My sweetie made me a new pair of shoes!
You can read all about them over on his website.
So, lately I’ve been really digging the whole “early period” thing (which in non-SCA terms translates roughly to “Viking/Norse”). I’ve been building up a 10th c. Slavic wardrobe over the last year or so, but I’ve been forced to wear my 13th c. English shoes (gasp! the horror!) for lack of anything earlier. So, I
begged hinted to The One Who Makes Shoes that I could really use a pair of something earlier to go with the new wardrobe. I have this on-going joke about how “the cordwainer’s girlfriend never has shoes” (which is an obvious over-exaggeration because I think I own more pairs of Francis Classe originals than anyone out there, possibly including Francis. There’s just usually a three to five year wait between pairs) and so I really didn’t expect that he’d actually make me a pair any time soon. Usually there are a few paying customers that jump ahead of me in the queue, and money obviously takes priority over a whingy fiancée trying to lightly guilt trip her sweetie out of a new pair of kicks. However, a couple of weeks ago, he dumped a pile of reference books on my lap and told me to pick out a style and then he disappeared back into the basement after I had made my choice. That was probably in mid-July, and then Costume College happened and that tends to overwhelm our lives for several weeks, and with no hard deadline for the shoes, I figured he would be working his way through the commission queue, so the shoes slipped from my mind. I’d even forgotten what style I had picked out!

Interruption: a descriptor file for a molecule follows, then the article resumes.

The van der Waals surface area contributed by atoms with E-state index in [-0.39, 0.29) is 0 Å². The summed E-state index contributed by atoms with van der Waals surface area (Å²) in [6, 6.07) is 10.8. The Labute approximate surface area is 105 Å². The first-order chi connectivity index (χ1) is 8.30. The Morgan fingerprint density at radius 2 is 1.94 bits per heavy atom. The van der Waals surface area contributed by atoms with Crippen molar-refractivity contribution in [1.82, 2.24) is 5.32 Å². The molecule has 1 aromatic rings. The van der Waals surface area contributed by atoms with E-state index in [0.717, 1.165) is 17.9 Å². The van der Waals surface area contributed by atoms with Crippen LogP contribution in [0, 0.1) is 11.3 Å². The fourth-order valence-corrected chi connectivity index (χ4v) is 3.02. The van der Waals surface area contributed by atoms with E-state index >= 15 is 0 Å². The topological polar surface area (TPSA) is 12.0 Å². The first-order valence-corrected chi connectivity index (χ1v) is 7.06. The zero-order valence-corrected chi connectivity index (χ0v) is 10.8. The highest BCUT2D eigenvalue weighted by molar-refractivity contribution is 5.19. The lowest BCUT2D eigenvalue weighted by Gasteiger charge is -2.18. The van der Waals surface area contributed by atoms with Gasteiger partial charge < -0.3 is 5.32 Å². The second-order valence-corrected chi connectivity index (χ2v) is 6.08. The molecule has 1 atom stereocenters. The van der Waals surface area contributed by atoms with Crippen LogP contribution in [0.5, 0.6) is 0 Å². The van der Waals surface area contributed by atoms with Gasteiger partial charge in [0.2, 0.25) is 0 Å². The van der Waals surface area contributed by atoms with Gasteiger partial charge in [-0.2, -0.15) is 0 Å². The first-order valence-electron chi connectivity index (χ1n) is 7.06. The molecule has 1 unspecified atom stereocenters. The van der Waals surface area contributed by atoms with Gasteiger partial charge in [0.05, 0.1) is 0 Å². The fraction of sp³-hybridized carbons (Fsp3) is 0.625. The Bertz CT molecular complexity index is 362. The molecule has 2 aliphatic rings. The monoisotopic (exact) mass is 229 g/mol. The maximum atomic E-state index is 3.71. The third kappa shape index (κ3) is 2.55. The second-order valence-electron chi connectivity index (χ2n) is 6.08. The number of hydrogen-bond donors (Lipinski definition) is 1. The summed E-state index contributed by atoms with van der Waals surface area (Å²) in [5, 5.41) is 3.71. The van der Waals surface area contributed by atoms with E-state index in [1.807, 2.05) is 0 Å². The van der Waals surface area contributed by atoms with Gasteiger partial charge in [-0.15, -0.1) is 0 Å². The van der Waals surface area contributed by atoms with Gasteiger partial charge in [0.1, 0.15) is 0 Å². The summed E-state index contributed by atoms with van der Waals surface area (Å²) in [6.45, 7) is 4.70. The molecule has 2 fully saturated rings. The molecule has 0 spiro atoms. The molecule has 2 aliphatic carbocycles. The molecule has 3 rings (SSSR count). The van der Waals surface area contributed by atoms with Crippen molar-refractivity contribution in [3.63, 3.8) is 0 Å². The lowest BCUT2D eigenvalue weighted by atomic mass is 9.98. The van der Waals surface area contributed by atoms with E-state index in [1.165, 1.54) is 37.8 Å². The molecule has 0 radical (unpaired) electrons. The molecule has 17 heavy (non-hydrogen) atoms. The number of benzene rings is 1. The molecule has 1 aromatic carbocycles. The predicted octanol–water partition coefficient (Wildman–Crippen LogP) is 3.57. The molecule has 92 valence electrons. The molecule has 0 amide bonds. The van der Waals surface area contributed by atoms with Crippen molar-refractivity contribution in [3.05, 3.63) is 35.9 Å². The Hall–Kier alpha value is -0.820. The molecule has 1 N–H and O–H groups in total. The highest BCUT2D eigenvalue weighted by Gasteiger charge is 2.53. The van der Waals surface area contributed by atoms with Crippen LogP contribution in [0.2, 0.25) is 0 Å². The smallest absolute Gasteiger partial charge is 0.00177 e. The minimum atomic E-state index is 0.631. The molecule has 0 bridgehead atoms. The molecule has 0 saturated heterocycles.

Then, last night he comes up out of the basement with this gorgeous pair of slippers, based on a 9th-10th century Norse find at Vlaardingen in the Netherlands. So, of course I had to try them on immediately (please excuse the lack of appropriate sockwear — I grabbed the first pair of socks I could find). They fit like a glove — or, more appropriately, like a custom pair of shoes (crazy, right?). My favorite thing is how the sole comes up over the back of the heel in a little point. He could probably tell you why they did that, if there was a reason, but stylistically it’s a commonly found characteristic of this period and culture and it just looks super cool.
The uppers are from this gorgeous vegetable tanned calfskin that Francis recently came into possession of. He did a simple offset row of decorative stitches around the opening in gold silk cord. It adds a nice little bit of visual interest and coordinates nicely with the gold veg-tanned elk hide he used for the straps. All said and done, I cannot wait to get a chance to wear them, which unfortunately probably won’t be until January at the earliest. At least it gives me some time to make a new gown to go with the new shoes. 🙂